In the spring edition of the Agricultural Policy Review, Iowa State University agricultural economist Wendong Zhang penned an article titled, "Four Reasons Why We Aren’t Likely to See a Replay of the 1980’s Farm Crisis," where he explained that, "There are plenty of alarming signs indicating a possible farm crisis: current corn prices are half the 2013 peak level of US $7/bushel; farm income has declined for major commodities (corn, wheat, cattle), falling from the previous year to levels well below recent years; weak farm income and worsening credit conditions continue to trim farmland values, which are expected to trend lower in the months ahead, thus weakening the equity position of producers and the collateral value for lenders. Given the heightening farm financial crisis, many agricultural lenders, academics, and other stakeholders in the US farm sector worry another farm crisis is looming. However, there are four economic and legal reasons why this farm downturn is unlikely to slide into a sudden collapse of agricultural markets."
On Wednesday, the Federal Reserve Board released its May 2017 Beige Book update, a summary of commentary on current economic conditions by Federal Reserve District. The report included several observations pertaining to the U.S. agricultural economy.
Yesterday, the Senate Ag Committee held a hearing titled, "Examining the Farm Economy: Perspectives on Rural America," where lawmakers heard testimony from four witnesses, including the Chief Economist from USDA, and a Federal Reserve Bank district economist. Today's update provides an overview of yesterday's meeting with particular emphasis on crop prices, land values, and trade. Recall that the House Ag Committee held a similar hearing on the farm economy back in February.
Donnelle Eller reported on the front page of Sunday's Des Moines Register that, "This year could be pivotal for many Iowa farmers, battling to turn a profit as they plant 23.4 million corn and soybean acres across the state. Financial pressure is beginning to show."
Secretary of Agriculture Sonny Perdue testified before the House Agriculture Committee yesterday at a hearing on the “State of the Rural Economy.” Today's update includes an overview of the testimony provided by the former GOP Governor of Georgia, as well as as some of the issues lawmakers addressed during the hearing, which lasted over three hours.
Yesterday's Wall Street Journal included a special section on agricultural issues. The section included several articles that covered a variety of different topics ranging from urban farming, to creative new uses for crops, to export shipping issues. Today's update highlights articles in yesterday's paper that focused on farmer's adaptation to weather changes, the use of big data, and the ultrafiltered milk trade dispute with Canada.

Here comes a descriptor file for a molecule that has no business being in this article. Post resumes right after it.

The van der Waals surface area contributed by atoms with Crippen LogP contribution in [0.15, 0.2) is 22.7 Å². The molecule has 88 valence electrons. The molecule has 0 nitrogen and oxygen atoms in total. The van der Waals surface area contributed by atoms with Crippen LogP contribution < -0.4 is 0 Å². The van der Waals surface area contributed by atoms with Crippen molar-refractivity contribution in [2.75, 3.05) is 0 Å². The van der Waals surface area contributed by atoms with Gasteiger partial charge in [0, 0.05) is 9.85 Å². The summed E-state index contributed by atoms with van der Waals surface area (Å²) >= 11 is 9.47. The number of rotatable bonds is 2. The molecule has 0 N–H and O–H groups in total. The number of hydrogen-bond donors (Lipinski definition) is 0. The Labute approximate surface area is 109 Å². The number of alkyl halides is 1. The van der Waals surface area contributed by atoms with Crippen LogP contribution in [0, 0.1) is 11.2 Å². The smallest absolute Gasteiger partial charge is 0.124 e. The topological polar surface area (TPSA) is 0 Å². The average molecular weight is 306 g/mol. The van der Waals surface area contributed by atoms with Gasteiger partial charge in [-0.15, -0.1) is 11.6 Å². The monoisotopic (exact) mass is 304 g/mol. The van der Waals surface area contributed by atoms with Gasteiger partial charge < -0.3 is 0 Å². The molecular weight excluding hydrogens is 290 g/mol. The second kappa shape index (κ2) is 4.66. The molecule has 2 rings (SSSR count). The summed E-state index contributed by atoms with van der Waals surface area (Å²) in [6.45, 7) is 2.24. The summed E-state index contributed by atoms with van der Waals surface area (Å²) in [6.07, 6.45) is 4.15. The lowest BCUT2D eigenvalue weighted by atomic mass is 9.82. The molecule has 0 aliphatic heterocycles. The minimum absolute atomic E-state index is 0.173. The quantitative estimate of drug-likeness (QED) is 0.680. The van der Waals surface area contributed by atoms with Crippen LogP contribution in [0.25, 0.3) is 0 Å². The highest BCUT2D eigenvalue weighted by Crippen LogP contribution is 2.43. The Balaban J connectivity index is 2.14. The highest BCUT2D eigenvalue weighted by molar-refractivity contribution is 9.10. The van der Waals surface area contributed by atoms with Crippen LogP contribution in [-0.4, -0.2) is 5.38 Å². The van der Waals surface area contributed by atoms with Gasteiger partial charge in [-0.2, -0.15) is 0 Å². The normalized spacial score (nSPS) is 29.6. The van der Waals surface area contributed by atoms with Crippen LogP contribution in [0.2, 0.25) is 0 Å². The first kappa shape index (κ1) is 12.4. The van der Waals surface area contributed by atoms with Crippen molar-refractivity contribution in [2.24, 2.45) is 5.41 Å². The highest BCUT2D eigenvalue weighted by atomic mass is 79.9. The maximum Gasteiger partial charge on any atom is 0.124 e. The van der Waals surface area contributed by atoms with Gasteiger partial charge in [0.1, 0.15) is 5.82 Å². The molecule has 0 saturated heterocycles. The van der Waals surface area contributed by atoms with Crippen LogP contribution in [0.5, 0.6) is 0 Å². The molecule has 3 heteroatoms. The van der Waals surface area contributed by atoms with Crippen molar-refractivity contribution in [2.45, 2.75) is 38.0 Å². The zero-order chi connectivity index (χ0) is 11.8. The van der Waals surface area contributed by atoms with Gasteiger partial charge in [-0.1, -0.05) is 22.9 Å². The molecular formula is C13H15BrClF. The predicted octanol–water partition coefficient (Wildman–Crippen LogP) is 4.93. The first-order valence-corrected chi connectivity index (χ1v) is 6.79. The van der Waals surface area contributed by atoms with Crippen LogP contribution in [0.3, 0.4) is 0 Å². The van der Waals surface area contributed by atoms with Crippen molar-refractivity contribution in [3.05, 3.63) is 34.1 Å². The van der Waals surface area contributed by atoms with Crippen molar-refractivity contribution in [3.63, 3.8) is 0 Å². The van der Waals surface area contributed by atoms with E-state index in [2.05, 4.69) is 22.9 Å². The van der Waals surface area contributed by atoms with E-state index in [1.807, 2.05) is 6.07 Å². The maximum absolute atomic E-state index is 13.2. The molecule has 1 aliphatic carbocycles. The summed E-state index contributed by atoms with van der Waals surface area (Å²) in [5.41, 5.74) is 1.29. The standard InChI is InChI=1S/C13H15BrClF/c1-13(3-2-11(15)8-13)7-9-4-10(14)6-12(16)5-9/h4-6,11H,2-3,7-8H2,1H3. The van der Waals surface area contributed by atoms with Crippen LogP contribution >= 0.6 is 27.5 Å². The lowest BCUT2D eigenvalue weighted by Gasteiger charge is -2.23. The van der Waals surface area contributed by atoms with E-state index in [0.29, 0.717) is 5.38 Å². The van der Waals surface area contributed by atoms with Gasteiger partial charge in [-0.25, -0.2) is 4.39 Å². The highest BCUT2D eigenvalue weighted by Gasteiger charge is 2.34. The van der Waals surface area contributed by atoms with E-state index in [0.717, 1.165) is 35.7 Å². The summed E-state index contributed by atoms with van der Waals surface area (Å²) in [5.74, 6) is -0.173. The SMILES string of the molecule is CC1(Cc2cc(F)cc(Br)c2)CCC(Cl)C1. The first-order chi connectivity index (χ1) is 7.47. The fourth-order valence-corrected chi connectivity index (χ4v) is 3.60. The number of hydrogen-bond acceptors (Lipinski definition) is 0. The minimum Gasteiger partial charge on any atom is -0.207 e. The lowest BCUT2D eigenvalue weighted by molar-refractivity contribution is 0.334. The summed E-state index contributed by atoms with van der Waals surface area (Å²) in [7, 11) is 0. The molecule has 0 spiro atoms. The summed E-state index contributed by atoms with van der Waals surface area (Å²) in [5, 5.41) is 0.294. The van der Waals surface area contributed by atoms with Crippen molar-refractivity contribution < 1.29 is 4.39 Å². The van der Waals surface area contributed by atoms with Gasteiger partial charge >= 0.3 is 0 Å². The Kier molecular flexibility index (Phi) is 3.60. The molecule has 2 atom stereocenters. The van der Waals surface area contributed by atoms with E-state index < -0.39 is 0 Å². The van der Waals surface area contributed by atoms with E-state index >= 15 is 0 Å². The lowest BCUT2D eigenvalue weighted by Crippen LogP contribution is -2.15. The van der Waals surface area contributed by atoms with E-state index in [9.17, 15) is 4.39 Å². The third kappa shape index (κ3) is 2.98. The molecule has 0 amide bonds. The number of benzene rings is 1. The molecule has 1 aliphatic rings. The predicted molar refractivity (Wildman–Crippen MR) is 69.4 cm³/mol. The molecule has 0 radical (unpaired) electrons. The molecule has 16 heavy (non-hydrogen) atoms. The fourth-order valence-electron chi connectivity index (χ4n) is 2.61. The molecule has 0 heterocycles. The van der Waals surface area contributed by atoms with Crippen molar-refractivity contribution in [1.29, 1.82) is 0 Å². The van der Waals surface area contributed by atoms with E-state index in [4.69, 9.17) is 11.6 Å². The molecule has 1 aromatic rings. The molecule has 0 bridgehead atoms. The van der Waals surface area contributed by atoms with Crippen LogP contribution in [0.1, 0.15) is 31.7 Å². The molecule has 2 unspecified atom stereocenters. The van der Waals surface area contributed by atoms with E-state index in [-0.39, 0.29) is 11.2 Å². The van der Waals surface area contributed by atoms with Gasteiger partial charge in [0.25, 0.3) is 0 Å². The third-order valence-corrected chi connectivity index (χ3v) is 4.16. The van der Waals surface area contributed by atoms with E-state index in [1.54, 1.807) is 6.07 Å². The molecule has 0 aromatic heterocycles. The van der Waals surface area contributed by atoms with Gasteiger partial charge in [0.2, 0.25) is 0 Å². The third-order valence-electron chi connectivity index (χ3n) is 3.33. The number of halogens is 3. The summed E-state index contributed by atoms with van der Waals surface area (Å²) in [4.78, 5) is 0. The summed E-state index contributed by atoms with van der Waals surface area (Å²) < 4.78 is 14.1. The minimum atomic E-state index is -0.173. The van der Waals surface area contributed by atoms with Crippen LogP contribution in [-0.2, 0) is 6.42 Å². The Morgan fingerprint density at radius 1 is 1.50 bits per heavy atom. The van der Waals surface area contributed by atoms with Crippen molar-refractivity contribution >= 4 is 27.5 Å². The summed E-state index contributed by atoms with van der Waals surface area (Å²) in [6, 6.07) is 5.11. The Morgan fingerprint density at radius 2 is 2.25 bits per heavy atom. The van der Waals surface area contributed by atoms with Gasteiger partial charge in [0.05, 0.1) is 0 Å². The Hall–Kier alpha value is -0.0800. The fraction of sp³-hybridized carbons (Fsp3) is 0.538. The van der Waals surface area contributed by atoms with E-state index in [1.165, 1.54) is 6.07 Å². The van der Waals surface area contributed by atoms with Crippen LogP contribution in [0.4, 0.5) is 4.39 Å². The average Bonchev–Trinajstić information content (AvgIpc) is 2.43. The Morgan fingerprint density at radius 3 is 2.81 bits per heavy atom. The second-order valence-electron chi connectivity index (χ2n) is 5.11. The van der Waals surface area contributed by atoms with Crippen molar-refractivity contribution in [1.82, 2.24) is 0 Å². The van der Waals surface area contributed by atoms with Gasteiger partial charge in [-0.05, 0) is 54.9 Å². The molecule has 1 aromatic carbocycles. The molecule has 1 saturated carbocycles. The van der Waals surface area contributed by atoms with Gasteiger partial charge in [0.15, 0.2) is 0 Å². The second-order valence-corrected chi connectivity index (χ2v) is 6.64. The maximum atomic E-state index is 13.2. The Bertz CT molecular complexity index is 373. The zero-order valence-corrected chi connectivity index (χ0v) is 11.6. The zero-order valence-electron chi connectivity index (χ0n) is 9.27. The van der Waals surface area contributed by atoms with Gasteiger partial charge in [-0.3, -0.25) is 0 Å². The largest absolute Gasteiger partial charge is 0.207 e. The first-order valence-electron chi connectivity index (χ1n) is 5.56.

On Thursday, the Federal Reserve Banks of Chicago, St. Louis and Kansas City each released updates regarding farm income, farmland values and agricultural credit conditions from the first quarter of this year. Today's update provides a brief overview of yesterday's reports.
Secretary of Agriculture Sonny Perdue visited an Iowa farm on Friday and took questions from producers. In his remarks, Secretary Perdue addressed a number of issues; today's update focuses more narrowly on his comments relating to trade and biofuels. Also, Secretary Perdue was in Arkansas on Sunday to survey flood damage with Arkansas Governor Asa Hutchinson.
Today's update looks briefly at the U.S. agricultural economy from a variety of perspectives. A recent news report has shown that some Corn Belt producers may be losing money from farming this year, while a survey of agricultural lenders this month demonstrates that many are concerned about commodity prices, liquidity and farm income. Secretary of Agriculture Sonny Perdue has stated that U.S. farmers won't be worse off if NAFTA is renegotiated, and adverse weather conditions continue to adversely impact farmers and ranchers in the Nation's midsection.
A recent article from the Federal Reserve Bank of Minneapolis discussed the downward economic trajectory that has impacted the U.S. farm economy in recent years. Secretary of Agriculture Sonny Perdue, in remarks this week to USDA employees, noted that trade is an area that could help provide relief for surplus stocks. News reports yesterday indicated that President Trump could sign an executive action withdrawing the United States from the North American Free Trade Agreement; since NAFTA's implementation, U.S. agricultural trade has grown significantly. However, subsequent news developments explained that Trump had decided not to pull out of NAFTA. Many in the agricultural sector are already anxious about U.S. trade policy, yesterday's executive branch actions on trade may not alleviate ongoing concerns.